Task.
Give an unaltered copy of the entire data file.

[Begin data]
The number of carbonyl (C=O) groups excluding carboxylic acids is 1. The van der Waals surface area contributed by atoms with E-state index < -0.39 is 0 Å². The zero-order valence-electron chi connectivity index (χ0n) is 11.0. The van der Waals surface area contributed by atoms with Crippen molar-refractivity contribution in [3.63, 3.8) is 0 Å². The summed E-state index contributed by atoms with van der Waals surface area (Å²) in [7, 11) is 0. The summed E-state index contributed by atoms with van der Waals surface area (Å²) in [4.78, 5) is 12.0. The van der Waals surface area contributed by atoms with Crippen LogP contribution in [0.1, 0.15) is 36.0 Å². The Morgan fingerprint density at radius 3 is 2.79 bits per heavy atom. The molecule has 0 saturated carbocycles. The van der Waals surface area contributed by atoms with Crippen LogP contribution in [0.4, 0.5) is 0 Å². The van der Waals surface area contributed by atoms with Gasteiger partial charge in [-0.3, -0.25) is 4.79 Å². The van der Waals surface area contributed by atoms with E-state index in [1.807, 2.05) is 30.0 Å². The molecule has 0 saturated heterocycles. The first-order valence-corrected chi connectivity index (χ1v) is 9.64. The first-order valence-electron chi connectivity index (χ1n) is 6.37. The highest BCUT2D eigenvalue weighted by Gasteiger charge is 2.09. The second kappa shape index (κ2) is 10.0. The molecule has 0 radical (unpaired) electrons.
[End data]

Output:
The number of carbonyl (C=O) groups excluding carboxylic acids is 1. The van der Waals surface area contributed by atoms with E-state index < -0.39 is 0 Å². The zero-order valence-electron chi connectivity index (χ0n) is 11.0. The van der Waals surface area contributed by atoms with Crippen molar-refractivity contribution in [3.63, 3.8) is 0 Å². The summed E-state index contributed by atoms with van der Waals surface area (Å²) in [7, 11) is 0. The summed E-state index contributed by atoms with van der Waals surface area (Å²) in [4.78, 5) is 12.0. The van der Waals surface area contributed by atoms with Crippen LogP contribution in [0.1, 0.15) is 36.0 Å². The Morgan fingerprint density at radius 3 is 2.79 bits per heavy atom. The molecule has 0 saturated carbocycles. The van der Waals surface area contributed by atoms with Crippen LogP contribution in [0.4, 0.5) is 0 Å². The van der Waals surface area contributed by atoms with Gasteiger partial charge in [-0.3, -0.25) is 4.79 Å². The van der Waals surface area contributed by atoms with E-state index in [1.807, 2.05) is 30.0 Å². The molecule has 0 saturated heterocycles. The first-order valence-corrected chi connectivity index (χ1v) is 9.64. The first-order valence-electron chi connectivity index (χ1n) is 6.37. The highest BCUT2D eigenvalue weighted by Gasteiger charge is 2.09. The second kappa shape index (κ2) is 10.0. The molecule has 0 radical (unpaired) electrons.